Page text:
Speaking on behalf of the community, the representative of the district head of Maigatari, Yakubu Aminu Wakili said, “We thank God that the border has been opened, and as directed by the Federal Government of Nigeria, all seized items have been returned to us.

“We now move freely but without cars. But from Niger Republic side, they are yet to open their border. It is still manned by security operatives.

“We cannot say anything on the reason they are yet to reopen the borders because we also just opened ours. But we are hopeful that they would reopen theirs.

“For business activities, we are still where we were since the border was closed. The changes are still minimal but we are optimistic that everything will come back to flourish like before.”

customs and immigration officers opening the jibia border entry to niger
Customs and immigration officers opening the jibia border entry to niger

 

Nigeria/Niger borders in Kebbi still shut

Similarly, despite the presidential directive that the borders between Nigeria and Niger Republic be reopened, the international borders in Kebbi State are still shut on both sides as at Thursday, March 14, 2024, which was 24 hours after the directive by President Tinubu.

Daily Trust Saturday reports that the borders at Kamba, Kangiwa and Bachaka in the state were yet to be opened despite the directive.

A resident of Kamba, Musa Hussein, told our correspondent that the border was still shut and its environs isolated for months.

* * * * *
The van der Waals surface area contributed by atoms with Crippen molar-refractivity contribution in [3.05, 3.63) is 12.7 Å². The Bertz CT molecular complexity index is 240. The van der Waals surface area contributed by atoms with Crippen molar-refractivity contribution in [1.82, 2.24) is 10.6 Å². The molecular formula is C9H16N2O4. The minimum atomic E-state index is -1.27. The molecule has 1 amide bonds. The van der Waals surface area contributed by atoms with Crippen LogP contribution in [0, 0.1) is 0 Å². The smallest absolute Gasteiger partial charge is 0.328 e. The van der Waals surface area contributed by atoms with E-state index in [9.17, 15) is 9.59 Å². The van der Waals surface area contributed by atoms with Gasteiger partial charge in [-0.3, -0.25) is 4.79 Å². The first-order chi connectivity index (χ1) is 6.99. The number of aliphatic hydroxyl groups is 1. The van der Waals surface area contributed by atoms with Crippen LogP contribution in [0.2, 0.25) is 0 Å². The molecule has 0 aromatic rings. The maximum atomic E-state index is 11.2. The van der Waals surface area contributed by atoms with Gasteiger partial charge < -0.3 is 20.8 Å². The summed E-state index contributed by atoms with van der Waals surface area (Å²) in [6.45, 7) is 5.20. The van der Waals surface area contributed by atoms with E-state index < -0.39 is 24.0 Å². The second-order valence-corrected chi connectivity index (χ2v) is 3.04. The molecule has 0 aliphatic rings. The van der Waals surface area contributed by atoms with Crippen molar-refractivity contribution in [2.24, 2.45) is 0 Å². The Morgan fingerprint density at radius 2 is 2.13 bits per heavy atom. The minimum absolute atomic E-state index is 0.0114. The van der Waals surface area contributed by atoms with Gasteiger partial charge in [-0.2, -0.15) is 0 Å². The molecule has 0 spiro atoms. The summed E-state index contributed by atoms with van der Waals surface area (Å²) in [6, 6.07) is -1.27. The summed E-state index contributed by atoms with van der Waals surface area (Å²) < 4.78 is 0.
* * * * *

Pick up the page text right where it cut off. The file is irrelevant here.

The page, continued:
He said, “They are yet to open the borders. I was there this afternoon. What the Customs at the border told us was that they were yet to receive a memo to open the borders.”

Our sources at Customs and Immigration commands in Kebbi State said some top officers of the two services were summoned to Abuja for further briefing on the border issue.

Sokoto’s Illela border communities laud FG

Residents of Illela town in Sokoto State have expressed happiness over the reopening of the Nigeria-Niger borders, recounting that life was unbearable while the sanctions lasted.

Daily Trust Saturday reports that majority of the residents of border communities were into one form of cross-border trade or another before the closure.

A community leader, Alhaji Musa Sarkin Alaru, said the announcement of the reopening brought relief to many residents.

Recounting their ordeal after the closure, he said 70 per cent of their youths were rendered jobless and had left to other places for greener pastures.

“But I am sure they will all come back now that the border is reopened and continue with their trans-border trades,” he said.

The chairman of the Marketers Association in Sokoto State, Chika Sarkin Gishiri, also expressed optimism that the border reopening would lead to crash in prices of some imported commodities in the country, saying there were many goods meant for Nigeria, which could not come into the country because of the closure.

But one of the livestock traders in the state, Murtala Arkilla, wondered if the reopening could lead to crash in the prices of livestock.

Sokoto receives most of its livestock from the neighbouring Niger Republic.

A security agent at the border post, who spoke on the condition of anonymity, said all the security agencies there had complied with the directive of the federal government.